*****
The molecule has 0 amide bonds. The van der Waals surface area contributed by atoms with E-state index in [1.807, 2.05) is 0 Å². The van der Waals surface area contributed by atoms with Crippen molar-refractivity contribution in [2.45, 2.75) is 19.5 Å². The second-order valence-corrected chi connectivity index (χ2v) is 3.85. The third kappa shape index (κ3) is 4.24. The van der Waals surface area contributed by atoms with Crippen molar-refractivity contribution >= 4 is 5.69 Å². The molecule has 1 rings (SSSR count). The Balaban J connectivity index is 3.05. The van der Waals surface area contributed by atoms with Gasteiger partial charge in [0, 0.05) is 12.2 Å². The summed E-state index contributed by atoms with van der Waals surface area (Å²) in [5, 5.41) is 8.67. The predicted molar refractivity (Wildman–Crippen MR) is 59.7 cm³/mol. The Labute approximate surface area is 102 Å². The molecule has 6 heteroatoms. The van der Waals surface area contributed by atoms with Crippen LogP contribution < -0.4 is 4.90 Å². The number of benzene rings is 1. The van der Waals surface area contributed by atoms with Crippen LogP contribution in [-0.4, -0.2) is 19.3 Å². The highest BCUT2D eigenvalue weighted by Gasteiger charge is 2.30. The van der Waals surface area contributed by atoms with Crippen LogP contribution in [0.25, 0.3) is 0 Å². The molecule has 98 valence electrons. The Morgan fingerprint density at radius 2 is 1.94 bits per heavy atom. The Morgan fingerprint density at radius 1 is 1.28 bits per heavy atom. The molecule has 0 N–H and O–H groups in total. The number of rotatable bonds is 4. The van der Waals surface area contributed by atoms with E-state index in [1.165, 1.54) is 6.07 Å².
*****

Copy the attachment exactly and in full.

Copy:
The molecule has 0 amide bonds. The van der Waals surface area contributed by atoms with E-state index in [1.807, 2.05) is 0 Å². The van der Waals surface area contributed by atoms with Crippen molar-refractivity contribution in [2.45, 2.75) is 19.5 Å². The second-order valence-corrected chi connectivity index (χ2v) is 3.85. The third kappa shape index (κ3) is 4.24. The van der Waals surface area contributed by atoms with Crippen molar-refractivity contribution >= 4 is 5.69 Å². The molecule has 1 rings (SSSR count). The Balaban J connectivity index is 3.05. The van der Waals surface area contributed by atoms with Gasteiger partial charge in [0, 0.05) is 12.2 Å². The summed E-state index contributed by atoms with van der Waals surface area (Å²) in [5, 5.41) is 8.67. The predicted molar refractivity (Wildman–Crippen MR) is 59.7 cm³/mol. The Labute approximate surface area is 102 Å². The molecule has 6 heteroatoms. The van der Waals surface area contributed by atoms with Crippen LogP contribution < -0.4 is 4.90 Å². The number of benzene rings is 1. The van der Waals surface area contributed by atoms with Crippen LogP contribution in [-0.4, -0.2) is 19.3 Å². The highest BCUT2D eigenvalue weighted by Gasteiger charge is 2.30. The van der Waals surface area contributed by atoms with Crippen LogP contribution in [0.25, 0.3) is 0 Å². The molecule has 98 valence electrons. The Morgan fingerprint density at radius 2 is 1.94 bits per heavy atom. The Morgan fingerprint density at radius 1 is 1.28 bits per heavy atom. The molecule has 0 N–H and O–H groups in total. The number of rotatable bonds is 4. The van der Waals surface area contributed by atoms with E-state index in [1.165, 1.54) is 6.07 Å².